Reading educational reform with actor network theory: Fluid spaces, otherings, and ambivalences



Fenwick T (2011) Reading educational reform with actor network theory: Fluid spaces, otherings, and ambivalences. Educational Philosophy and Theory, 43 (s1), pp. 114-134.

In considering two extended examples of educational reform efforts, this discussion traces relations that become visible through analytic approaches associated with actor-network theory (ANT). The strategy here is to present multiple readings of the two examples. The first reading adopts an ANT approach to follow ways that all actors – human and non-human entities, including the entity that is taken to be ‘educational reform’ – are performed into being through the play of linkages among heterogeneous elements. Then, further readings focus not only on the material practices that become enacted and distributed, but also on the otherings that occur: the various fluid spaces and ambivalent belongings that create actor-network(s) but also escape them. For educational research, particularly in educational reform and policy, it is argued that ANT analyses are particularly useful to examine the complex enactments in these dynamics. That is, ANT can illuminate movements of ordering and disordering that occur through minute socio-material connections in educational interventions. ANT readings also can discern, within these attempts to order people and practices, the spaces of flux and instability that enable and protect alternate possibilities.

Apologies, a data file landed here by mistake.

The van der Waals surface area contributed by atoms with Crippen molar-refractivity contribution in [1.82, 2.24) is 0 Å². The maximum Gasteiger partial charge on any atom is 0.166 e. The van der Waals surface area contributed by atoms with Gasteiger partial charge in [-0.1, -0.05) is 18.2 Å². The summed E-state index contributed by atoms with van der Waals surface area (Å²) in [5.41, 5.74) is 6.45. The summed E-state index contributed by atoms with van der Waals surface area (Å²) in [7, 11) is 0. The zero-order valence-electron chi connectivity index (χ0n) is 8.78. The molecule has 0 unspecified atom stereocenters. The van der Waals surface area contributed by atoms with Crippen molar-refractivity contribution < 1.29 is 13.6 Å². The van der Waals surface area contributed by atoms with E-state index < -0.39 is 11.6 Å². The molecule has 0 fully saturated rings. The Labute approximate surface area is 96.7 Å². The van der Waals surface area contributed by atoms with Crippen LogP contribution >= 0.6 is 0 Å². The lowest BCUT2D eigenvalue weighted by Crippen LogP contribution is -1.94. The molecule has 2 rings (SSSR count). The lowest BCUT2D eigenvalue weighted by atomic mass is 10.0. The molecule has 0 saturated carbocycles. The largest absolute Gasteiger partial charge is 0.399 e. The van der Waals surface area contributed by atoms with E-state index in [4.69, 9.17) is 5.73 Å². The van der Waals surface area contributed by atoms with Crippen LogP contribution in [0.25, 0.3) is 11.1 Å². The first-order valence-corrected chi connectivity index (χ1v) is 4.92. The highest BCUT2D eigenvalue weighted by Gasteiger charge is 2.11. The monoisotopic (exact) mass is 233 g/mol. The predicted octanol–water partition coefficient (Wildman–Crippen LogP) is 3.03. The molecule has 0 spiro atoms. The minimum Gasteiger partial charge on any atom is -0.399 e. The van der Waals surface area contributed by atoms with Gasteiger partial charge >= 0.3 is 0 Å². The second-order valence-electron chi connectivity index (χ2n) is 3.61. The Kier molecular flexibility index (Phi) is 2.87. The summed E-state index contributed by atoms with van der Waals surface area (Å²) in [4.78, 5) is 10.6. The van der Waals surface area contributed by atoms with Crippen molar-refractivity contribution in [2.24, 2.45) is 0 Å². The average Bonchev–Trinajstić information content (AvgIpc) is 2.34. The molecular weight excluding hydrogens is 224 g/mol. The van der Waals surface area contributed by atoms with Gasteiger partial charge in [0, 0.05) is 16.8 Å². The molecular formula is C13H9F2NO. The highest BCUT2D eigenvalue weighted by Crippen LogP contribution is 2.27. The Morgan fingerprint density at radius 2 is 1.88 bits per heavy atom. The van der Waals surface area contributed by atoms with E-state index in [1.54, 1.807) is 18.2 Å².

educational reform; sociomaterial; actor-network theory; after-ANT; Education Research Methodology; Actor-network theory

Educational Philosophy and Theory: Volume 43, Issue s1

Publication date31/12/2011
PublisherWiley-Blackwell / Philosophy of Education Society of Australasia

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Professor Tara Fenwick

Professor Tara Fenwick

Emeritus Professor, Education